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presents, nor was there any interchange of property save the gift of the loaf from the bride to the groom.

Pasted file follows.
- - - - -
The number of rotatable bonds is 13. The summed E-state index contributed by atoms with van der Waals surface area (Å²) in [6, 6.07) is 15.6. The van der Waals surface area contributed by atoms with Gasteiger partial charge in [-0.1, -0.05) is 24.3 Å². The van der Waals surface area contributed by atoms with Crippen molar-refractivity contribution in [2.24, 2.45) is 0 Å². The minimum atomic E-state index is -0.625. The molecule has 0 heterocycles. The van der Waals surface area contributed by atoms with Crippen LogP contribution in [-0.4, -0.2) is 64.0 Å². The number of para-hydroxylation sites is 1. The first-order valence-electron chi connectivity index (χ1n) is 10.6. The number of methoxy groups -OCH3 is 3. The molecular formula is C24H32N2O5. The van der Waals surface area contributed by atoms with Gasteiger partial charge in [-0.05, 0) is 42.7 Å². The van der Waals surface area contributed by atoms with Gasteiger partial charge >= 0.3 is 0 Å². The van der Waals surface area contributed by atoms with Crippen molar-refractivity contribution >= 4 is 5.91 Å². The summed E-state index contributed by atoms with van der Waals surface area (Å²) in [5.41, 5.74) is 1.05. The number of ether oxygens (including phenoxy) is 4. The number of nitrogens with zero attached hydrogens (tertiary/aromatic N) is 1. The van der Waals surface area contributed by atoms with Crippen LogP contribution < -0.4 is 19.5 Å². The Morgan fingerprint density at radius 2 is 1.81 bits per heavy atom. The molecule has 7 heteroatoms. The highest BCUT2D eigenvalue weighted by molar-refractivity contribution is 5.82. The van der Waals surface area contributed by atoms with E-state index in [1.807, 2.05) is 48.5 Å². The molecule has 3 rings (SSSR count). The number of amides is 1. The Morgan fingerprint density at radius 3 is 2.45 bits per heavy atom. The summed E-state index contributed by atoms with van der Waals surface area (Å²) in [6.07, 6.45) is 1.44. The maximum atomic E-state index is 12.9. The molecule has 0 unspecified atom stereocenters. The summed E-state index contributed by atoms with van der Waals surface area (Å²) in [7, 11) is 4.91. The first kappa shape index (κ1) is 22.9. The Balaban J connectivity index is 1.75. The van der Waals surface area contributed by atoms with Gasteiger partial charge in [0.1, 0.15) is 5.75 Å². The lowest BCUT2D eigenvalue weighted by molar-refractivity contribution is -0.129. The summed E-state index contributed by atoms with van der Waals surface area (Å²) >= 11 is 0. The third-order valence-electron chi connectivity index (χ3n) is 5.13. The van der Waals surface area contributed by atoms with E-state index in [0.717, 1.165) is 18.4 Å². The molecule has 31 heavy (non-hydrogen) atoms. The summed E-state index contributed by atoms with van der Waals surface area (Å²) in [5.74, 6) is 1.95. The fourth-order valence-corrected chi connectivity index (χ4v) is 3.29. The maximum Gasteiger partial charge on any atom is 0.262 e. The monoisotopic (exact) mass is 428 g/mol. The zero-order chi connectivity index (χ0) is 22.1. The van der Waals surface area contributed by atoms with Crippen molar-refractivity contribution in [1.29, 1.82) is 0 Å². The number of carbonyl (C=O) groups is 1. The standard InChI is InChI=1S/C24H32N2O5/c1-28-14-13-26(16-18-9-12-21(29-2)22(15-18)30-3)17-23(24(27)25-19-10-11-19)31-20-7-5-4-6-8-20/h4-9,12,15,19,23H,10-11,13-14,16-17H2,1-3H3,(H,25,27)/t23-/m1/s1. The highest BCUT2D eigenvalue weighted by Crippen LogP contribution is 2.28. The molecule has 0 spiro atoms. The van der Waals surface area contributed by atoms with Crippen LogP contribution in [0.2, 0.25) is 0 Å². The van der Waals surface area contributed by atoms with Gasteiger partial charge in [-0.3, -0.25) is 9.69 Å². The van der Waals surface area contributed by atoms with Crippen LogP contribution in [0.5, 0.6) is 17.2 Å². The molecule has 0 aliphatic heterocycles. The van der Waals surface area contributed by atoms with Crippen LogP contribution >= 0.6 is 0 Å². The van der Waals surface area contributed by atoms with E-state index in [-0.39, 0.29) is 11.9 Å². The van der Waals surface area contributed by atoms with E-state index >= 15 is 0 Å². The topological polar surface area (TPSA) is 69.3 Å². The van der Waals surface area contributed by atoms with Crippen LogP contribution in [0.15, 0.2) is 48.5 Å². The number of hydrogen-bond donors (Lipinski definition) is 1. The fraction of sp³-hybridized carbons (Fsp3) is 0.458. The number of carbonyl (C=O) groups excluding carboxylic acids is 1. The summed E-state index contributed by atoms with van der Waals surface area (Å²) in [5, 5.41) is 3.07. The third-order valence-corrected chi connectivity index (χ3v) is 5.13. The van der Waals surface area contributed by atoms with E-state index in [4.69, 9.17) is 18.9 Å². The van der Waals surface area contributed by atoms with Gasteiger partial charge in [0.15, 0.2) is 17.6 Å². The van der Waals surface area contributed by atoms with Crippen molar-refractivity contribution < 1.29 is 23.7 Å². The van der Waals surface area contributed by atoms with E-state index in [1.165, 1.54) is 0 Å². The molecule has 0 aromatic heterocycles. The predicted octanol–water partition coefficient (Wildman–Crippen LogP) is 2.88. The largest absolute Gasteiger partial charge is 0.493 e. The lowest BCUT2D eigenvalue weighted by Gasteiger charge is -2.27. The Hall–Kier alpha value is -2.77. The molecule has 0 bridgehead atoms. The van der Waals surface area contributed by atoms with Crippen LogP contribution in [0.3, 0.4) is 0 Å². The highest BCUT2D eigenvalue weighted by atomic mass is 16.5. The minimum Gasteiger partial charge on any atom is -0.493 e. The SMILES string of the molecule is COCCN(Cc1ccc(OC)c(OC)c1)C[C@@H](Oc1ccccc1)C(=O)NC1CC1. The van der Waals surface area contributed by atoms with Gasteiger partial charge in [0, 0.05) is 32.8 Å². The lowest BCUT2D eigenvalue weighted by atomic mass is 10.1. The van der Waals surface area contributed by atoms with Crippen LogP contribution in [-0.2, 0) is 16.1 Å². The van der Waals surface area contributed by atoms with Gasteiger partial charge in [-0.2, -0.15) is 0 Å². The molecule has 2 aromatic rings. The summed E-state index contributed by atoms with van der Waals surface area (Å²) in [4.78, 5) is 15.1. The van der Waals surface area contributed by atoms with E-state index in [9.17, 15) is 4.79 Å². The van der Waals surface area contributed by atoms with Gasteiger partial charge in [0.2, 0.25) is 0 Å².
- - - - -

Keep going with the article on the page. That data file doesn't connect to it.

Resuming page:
The organization and marital customs of the Zuñi are well known, chiefly through Cushing, who not only lived among the Indians, but was adopted into the tribe. Among the Zuñi descent is reckoned chiefly in the female line, with a tendency toward reckoning in the male line. In other respects the demotic unit is the clan. Accordingly this tribe occupies a lower plane in social development than the Salish, Kwakiutl, or Omaha, and perhaps lower than the Seneca. Among these Indians clan exogamy is perfect and gentile exogamy nearly so—i. e., marriage to maternal kindred is prohibited absolutely, while odium attaches to marriage with paternal kindred. At the same time tribal endogamy is strict-i. e., no such thing as marriage outside the tribe is recognized. Monogamy prevails; neither polyandry nor polygyny is known, and the power of divorce rests wholly with the woman. The initial movement toward union is usually made by the maiden (rarely by the youth), through kindly greetings, smiles, and various small courtesies, most of which are carefully regulated by custom and current instruction from the older people; the more definite overtures are commonly made by the female relatives of the would-be bride to the mother or aunt of the chosen one, and commonly the young man is not slow in seconding the ceremonial advances of the maiden and the kinswomen. At this stage the budding match is carefully considered by the elder-men as well as the elder-women, who deliberate over and discuss the probable effect on tribal welfare, and their deliberations are aided and guided by shamanistic divination. If opinion and augury are adverse, they dissuade the couple, and if need be exercise the power of veto; if the horoscope is favorable, they play the matchmaker and encourage both maiden and youth by advice and the examples crystallized in legend, but they cannot compel marriage if either party definitively refuses. There are no purchase-price and no disposition to regard the contemplated change in estate as a business transaction between the parties in interest, and no miscellaneous presents; yet so soon as the would-be bride's kinswomen and the old people indicate their approval, certain duties devolve on the young man : He must work in the field of his prospective mother-in-law, that his strength and industry may be tested; he must collect fuel and deposit it near the maternal domicile, that his disposition as a provider may be made known; he must chase and slay the deer and make from an entire buckskin a pair of moccasins for the bride, and from other skins and textiles a complete feminine suit, to the end that his skill in hunting, skin-dressing, and weaving may be displayed; and finally he must fabricate or obtain for the maiden's use a necklace of seashell or of silver, in order that his capacity for long journeys or successful barter may be established; but if circumstances prevent him from performing these duties actually he may perform them symbolically, and such performance is usually acceptable to the elder-people. After these preliminaries are completed, he is formally adopted by his wife's parents, yet remains merely a perpetual guest, subject to dislodgment at his wife's behest, though he cannot legally withdraw from the covenant; if dissatisfied, he can only so illtreat wife or children as to compel his own expulsion.